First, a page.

This summer, Tyler had T-ball.  What an awesome opportunity to meet some new friends, play a sport he liked, and hang out with daddy, who was going to be one of the coaches.  But it didn't turn out that way.

 Daddy pitching to Tyler, the last time Tyler hit for the season, right before a massive meltdown.

It was horrible.  Just, plain, horrible.  I dreaded the nights as they came, because we knew what we were in for.  Tyler would decide about 2 minutes into the game not to play, and would just sit on the bench, as the rest of his team was on the field, and then would throw the most MASSIVE fit in the world when we wouldn't let him hit the time it was his turn, because he wouldn't play the outfield when it was his turn.  It was embarrassing, it was exhausting, and it was just plain horrible (I've run out of words to describe it).  

Tyler getting "gloved up" before he hit.

We threatened to take him home, to shave off his mohawk when he had it, and take toys away.  Nothing worked.  When Tyler decided he didn't want to do anything, he wasn't going to do it.  

So it was a combination of all of this, that made me pick up this book today, and I actually cried while reading it.  Chapter 2 is titled "Children Do Well If They Can".  Reading the following part brought the tears to my eyes:

"Some children are inflexible and easily frustrated from the moment they pop into the world.  For example, infants with difficult temperaments may be colicky, have irregular sleep patterns, have difficulties with feeding, may be difficult to comfort or soothe, may overreact to noises, lights, and discomfort (hunger, cold, a wet diaper, etc.), and respond poorly to changes.  Other children may not begin to have difficulty with flexibility and frustration tolerance until later, when demands increase for skills such as language, organization, impulse control, regulation of emotions, and social skills.  

Here's the important point:  The children about whom this book is written do not choose to be explosive - any more than a child would choose to have a reading disability - but they are delayed in the process of developing the skills essential for flexibility and frustration tolerance.  It follows that conventional explanations as to why children explode or refuse to do as they are told - "He's doing it for attention", "He just wants his own way", "He's manipulating us", "He could do better if he really wanted to", "He does just fine when he chooses to" - miss the mark.  There's a big difference between viewing explosive behavior as the result of the failure to progress developmentally and viewing it as learned, planned, intentional, goal-oriented, and purposeful.  That's because your interpretation of a child's explosive behavior will be closely linked to how you try to change this behavior.  In other words, your explanation  guides your intervention."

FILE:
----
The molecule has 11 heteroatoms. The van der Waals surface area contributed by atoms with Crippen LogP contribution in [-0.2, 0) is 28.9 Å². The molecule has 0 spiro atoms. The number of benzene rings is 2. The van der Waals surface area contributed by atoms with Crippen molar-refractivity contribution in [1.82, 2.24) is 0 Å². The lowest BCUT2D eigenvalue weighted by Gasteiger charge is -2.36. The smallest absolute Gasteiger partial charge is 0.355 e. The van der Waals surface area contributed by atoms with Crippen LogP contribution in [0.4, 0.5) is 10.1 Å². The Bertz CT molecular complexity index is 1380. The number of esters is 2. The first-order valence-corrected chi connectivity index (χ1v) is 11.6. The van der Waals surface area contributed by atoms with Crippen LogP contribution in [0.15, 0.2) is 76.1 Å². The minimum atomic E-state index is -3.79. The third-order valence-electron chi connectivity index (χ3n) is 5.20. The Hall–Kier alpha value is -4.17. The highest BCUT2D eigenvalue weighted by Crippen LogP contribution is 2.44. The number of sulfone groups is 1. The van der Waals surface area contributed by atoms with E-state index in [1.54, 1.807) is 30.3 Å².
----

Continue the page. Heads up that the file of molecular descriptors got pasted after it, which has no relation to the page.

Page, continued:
Wow, I kept thinking to myself.  This is Tyler.  You can see in his eyes how he just doesn't understand what is happening at times, why he is the way he is, and how embarrassed he is after an "episode".  I even made a list of their "suggested triggers" for one of his meltdowns, and on their suggested list of "possible" triggers, I did not need to go far beyond it.  Getting ready for school, taking a different route home from school, stopping at the store - unexpectedly, or sometimes just a tag in a shirt, is enough to send him totally over the edge, into a complete meltdown.  I've been late for work before because he had a meltdown over the socks he was wearing.  Socks.  Seriously.  

I'm really excited to put into practice some of the suggestions the book made, and even used one, very proudly tonight.  We were at a friends house across town, and Tyler wanted me to just go home and get his scooter because there were other boys in the neighborhood on scooters.  I got down to his level, and talked to him.  Instead of simply barking a "NO" at him and yelling "I am NOT going home Tyler, that is NOT an option", we talked through it.  Why it really wouldn't be a good idea to drive all the way across down for a scooter, and since that wasn't an option, is there anything else we could do that would help make him not so mad.  (And seriously, I used that simple of language).  

Guess what - no meltdown.  No tears.  And I kept my cool - something that normally wouldn't happening in that situation.  The books say you will feel like you are "giving in" to them, and in a way, I did, because he didn't get mad, but that's the point.  I am finding a way to communicate with Tyler in a way he understands.  I'm teaching Kyle what I learned too, and it's amazing.  I'm excited to see where this takes us, and where we can take Tyler now. 

Maybe it's the hidden psychologist in me that is just dying to come out.  I've listened to CDs about brain development, and read books about "What's Going on in There", which explains the brain development of children, and all children are different.  I knew Tyler was a different, but not different, special, child, from about the time he was 2 weeks old.  I knew most kids weren't like him, and I knew it would take me, changing myself, to help get us (both him and I) to where he needs to be.

Kyle and I talked to what do we do next summer, with T-ball.  Do we register him and not have him play a full game again, or just save our $20 and forget it?  I think we'll make it now. 

And as one of my favorite bloggers, Kelle Hampton says,  "Look for good, and you will find it..."